COLUMBIA — How Nikki Haley won $180 million in new education funding three years ago while she was South Carolina's governor sheds light on her success at the United Nations.
She spent her first year in the governor's office often butting heads with the General Assembly because, by her own admission, she was still angry over a bitter election in 2010.
"(It was difficult) to turn off the campaign switch and to remember to turn to governing,” she said in a 2014 interview. "I could just feel the communication (from me) was harsh. So what I was getting was harsh back.”
But in 2013, she used the communications skills that won her the state's highest office while holding 20 meetings with teachers, administrators, business leaders and legislators to craft an education reform plan. She synthesized what she heard and rolled out the proposal during her 2014 State of the State address. Lawmakers funded all of it.
The education reform package was a turning point for Haley, changing the tone of her administration and her career arc.
Haley's more collaborative approach would help during what has become the touchstone moment of her time as governor — brokering deals with lawmakers and business leaders to remove the Confederate flag from the S.C. Statehouse grounds weeks after the racially motivated mass shooting at Charleston's Emanuel AME Church in June 2015.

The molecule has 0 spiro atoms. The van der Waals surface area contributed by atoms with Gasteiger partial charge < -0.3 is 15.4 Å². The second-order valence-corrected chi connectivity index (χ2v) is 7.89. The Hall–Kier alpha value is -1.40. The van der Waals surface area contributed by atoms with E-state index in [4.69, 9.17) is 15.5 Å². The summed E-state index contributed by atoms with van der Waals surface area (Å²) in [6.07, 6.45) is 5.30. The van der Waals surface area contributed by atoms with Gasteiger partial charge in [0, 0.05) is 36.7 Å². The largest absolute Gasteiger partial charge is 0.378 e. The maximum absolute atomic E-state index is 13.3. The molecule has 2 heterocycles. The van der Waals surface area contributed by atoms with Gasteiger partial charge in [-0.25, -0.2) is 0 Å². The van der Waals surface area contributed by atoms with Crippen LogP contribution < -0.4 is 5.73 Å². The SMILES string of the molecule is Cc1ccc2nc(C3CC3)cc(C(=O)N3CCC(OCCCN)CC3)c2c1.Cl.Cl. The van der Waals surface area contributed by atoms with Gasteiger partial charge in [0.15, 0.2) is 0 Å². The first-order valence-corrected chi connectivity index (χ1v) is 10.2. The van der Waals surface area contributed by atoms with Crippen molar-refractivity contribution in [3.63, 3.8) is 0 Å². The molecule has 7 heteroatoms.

Haley is using those tools honed in Columbia in her current job as the U.S. ambassador to the United Nations where she has become the face of President Donald Trump's foreign relations team. Now, the 45-year-old Bamberg native and former bookkeeper in her family's clothing shop is considered a likely successor to Secretary of State Rex Tillerson if he steps aside. And she's landing atop lists as a potential presidential candidate.